I know, shocking.
Plus we are given a glimpse of what the future has in store for Wakanda and the Black Panthers. Overall, this issue didn’t hold up as well following Jonathan Hickman’s (Fantastic Four) first post-time jump with Avengers, but that’s only due to the pacing and lack of interest in pages being denoted to Thanos killing a world of heroes we have never met.
Namor and Doctor Doom’s dinner meeting was enjoyable for the sheer depth that you get to see Namor hit rock bottom. Also seeing both Black Panthers go toe to toe with the Cabel will have you at the end of your seat. Unlike DC’s Future End – to which you know will never come to pass — “Time Runs Out!” is an enjoyable romp, and an appreciative attempt from Marvel to keep things fresh and exciting. Only time will tell where and how long we stay in the future while the Red Skull and Axis run rampart in the MU. .
– Lance Paul
G.I. Joe #1
(Karen Traviss / Steve Kurth / Jeffrey Veregge; IDW)
There is a new Cobra in town and he’s a peacemaker…. What? Plus, the Joes have been disbanded and are now trying to scrap together funds to stay afloat. Surely, this will sound like a topsy-turvy take on our favorite action figures.
Courtesy of Karen Traviss (Star Wars), with stunning interior art by Steve Kurth (Iron Man), the main issue your Apostle had with this first-one-out-the-gate is the amount of set-up and very little action coming at us. Lengthy political conversations of the funding future of the Joes unfortunately is not why we buy these comics. And the overall lack of Joes in the series has me questioning things. The one saving grace is the stunning line art thanks to ole X-Men Legacy artist Kurth. His work alone will bring me back for a second issue; let’s just hope the storyline starts moving somewhere fast.
Thank God for Steve Kurth” Fanboys agree.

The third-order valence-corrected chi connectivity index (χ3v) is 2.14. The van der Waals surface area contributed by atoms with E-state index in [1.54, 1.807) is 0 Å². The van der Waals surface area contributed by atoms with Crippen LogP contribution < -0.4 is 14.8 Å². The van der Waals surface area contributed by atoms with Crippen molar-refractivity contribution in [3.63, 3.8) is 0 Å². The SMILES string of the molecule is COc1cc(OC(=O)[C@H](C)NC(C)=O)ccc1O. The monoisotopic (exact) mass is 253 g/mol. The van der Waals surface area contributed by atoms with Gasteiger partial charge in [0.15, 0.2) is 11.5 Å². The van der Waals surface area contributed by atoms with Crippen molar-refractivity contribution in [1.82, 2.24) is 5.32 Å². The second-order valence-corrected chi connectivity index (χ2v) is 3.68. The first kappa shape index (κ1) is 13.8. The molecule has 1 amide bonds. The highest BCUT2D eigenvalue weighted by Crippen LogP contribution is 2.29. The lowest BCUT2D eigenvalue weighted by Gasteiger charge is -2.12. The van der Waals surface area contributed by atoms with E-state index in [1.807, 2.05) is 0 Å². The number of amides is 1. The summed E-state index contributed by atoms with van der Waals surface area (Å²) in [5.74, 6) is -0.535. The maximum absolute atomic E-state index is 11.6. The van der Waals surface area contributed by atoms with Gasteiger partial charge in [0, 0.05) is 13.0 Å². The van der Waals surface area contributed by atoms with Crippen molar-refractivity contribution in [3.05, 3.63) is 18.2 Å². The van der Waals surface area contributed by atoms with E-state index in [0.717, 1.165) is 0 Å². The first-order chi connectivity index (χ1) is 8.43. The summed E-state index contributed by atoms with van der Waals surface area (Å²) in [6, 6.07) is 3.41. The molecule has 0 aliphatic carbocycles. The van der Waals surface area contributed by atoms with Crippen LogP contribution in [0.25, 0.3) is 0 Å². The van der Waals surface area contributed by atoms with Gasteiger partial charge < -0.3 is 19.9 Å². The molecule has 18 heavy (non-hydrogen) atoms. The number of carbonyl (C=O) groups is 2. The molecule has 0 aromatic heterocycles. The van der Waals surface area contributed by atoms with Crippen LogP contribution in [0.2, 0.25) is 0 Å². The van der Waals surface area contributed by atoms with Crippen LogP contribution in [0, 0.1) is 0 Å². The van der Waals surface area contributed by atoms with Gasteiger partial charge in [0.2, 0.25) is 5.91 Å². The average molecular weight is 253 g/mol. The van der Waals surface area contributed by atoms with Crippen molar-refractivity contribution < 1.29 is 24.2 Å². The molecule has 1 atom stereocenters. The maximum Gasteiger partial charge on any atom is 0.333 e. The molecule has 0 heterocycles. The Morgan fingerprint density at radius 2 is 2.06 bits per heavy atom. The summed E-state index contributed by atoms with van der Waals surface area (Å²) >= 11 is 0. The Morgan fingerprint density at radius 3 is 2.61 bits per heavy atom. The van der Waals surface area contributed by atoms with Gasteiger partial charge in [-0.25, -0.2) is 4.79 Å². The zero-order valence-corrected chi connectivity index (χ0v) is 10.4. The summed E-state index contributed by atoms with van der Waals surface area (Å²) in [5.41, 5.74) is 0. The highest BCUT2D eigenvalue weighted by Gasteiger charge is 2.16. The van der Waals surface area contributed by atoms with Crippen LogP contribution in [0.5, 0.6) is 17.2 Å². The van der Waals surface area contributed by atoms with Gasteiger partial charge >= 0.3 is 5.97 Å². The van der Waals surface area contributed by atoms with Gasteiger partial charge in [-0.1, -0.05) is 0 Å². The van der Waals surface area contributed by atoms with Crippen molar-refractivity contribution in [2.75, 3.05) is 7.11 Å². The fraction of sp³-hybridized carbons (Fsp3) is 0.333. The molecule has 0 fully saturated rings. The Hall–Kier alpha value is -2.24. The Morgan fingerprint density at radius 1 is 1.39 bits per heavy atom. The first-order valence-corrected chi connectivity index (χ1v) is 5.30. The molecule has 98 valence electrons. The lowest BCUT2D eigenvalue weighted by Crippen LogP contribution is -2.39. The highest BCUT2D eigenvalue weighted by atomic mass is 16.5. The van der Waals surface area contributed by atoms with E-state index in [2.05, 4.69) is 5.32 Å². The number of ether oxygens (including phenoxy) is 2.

– Lance Paul
Roche Limit #1
(Michael Moreci / Vic Malhotra; Image Comics)
I wish the word on the newest sci-fi noir from Michael Moreci (Hack/Slash: Son of Samhain) and Vic Malhotra (The X-Files: Year Zero) were better. As a rule, I’m a sap for a good genre-mash — particularly when it’s these two genres doing the mashing — but the good here never quite outmatches the bad and the ugly.
Set in a divy off-world colony on the edge of a spatial anomaly (given occasional handsomeness by Malhotra), the story eventually coalesces around an off-duty cop in search of her sister (the latest in a string of vanishing women), aided by underworld slickster Alex Ford. With a perpetual zinger in the chamber and the upper-hand in almost any situation, Ford emerges as Moreci’s favorite early on, which is unfortunate since it robs the ostensible heroine of her agency (I had to double back to see if she even had a name; the search was inconclusive), and more critically because it’s unclear WHAT THE HELL IS GOING ON HERE.
There’s no shortage of storylines, each setting up the expectation of eventually intersecting, but none sticks around long enough to make much impression or give a sense of what the stakes of this universe are or will become. Further harming matters, Moreci’s script which constantly twists and contorts in an effort at breezy wit, routinely falling shy of the mark. I sympathize with the guy; noir ain’t easy, but maybe it’s best left to those with a knack for it. 2/5 Stars, but only because I’m not a total monster.
– Alex Gradet